TESTIMONY OF THE NAVAJO NATION
SUBMITTED FOR THE RECORD OF THE
COMMITTEE ON ENVIRONMENT AND PUBLIC WORKS
SUBCOMMITTEE ON TRANSPORTATION, INFRASTRUCTURE, & NUCLEAR SAFETY
The Navajo Nation appreciates this opportunity to share its views about what is working within the Indian Reservation Roads (IRR) Program, what is not working, and what this Congress can do to improve transportation in Indian Country. We commend the Federal Highway Administration for its commitment to provide safe and efficient access to Tribal lands. Roads, bridges, and transit quite literally carry people across a network that connects communities, commerce and culture.
As former U.S. Secretary Rodney E. Slater said, “Transportation is the tie that binds us together as a nation.” The Indian Reservation Roads Program impacts all people, tribal and non-tribal alike. Tribal Lands provide vitally needed access within and between states, and support a multitude of economic interests, including tourism, agriculture, energy production, manufacturing, mineral extraction and timber harvesting.
But progress does not travel down dirt roads and broken bridges. Many people and places in Indian Country still have very poor access to opportunity. A few discreet changes to the Transportation Equity Act for the 21st Century could dramatically help efforts to lift First Americans out of third world conditions, onto the same economic status as other communities throughout the United States.
The Navajo Reservation is located on 26,109 square miles, or 17.1 million acres within the exterior boundaries of New Mexico, Arizona, and Utah. It is roughly the geographic size of West Virginia. The Navajo Nation’s land base also includes three Navajo satellite communities—Alamo, Tohajillee, and Ramah—located in western and central New Mexico.
With 280,000 members, the Navajo Nation is the largest federally recognized Indian Tribe. Limited availability of housing and employment on the reservation forces people to commute long distances everyday for work, school, health care and basic government services. Seventy-eight percent of the roads within Navajo are unpaved.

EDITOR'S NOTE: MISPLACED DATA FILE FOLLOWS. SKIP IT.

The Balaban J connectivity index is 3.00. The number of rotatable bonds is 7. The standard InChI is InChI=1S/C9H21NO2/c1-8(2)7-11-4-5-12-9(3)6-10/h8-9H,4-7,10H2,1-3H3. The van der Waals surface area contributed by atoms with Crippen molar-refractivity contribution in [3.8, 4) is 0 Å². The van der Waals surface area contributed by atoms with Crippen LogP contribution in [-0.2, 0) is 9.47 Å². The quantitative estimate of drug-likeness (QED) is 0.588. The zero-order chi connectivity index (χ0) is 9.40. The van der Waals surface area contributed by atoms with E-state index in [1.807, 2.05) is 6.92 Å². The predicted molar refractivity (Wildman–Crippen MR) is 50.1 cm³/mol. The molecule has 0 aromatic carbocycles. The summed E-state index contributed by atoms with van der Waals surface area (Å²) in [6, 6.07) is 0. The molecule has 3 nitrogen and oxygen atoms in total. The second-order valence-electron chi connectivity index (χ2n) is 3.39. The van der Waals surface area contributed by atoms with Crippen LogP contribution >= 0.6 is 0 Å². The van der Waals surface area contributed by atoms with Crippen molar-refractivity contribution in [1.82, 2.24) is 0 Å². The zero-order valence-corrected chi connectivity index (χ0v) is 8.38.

According to the 2000 BIA Road Inventory Database, the Navajo IRR system consists of 9,826 miles of public roads. Of that, Navajo Nation must maintain 1,451 miles of paved road, 4,601 miles of gravel and dirt roads. Weather conditions often make many of those roads impassable.
The Navajo Reservation soils have high clay content with less forage. In the winter, snow and rain create Snow and Mud Emergencies that prohibit access even to rescue vehicles. This year, because of the prolonged drought, these roads have become nearly impassable due to sand dunes, rocky surfaces and deep holes.
Not only are impassable roads a consistent problem within Navajo, so are impassable bridges. The Navajo must maintain 173 bridges. 51 bridges have been identified as being deficient, of which 27 bridges need complete replacement and 24 bridges need major rehabilitation.
For people who do not have access to a vehicle, The Navajo Transit System (NTS) currently operates a fleet of 14 buses and 3 vans that carry 6,250 passengers a month, or 75,000 passengers a year. NTS provides public transportation not only to people of Navajo, but also to people of Gallup and Farmington, New Mexico, and Flagstaff and Winslow, Arizona. NTS not only links tribal and non-tribal communities together, but also improves the area’s environment, economy and overall quality of life.
The Navajo Nation, like every Tribe, has its own unique challenges. Yet Navajo consistently struggles with three problems that are nearly universal throughout Indian Country: 1) lack of adequate health care; 2) lack of public safety officers; and 3) lack of economic development opportunities. These problems are compounded by the lack of transportation infrastructure within tribal communities.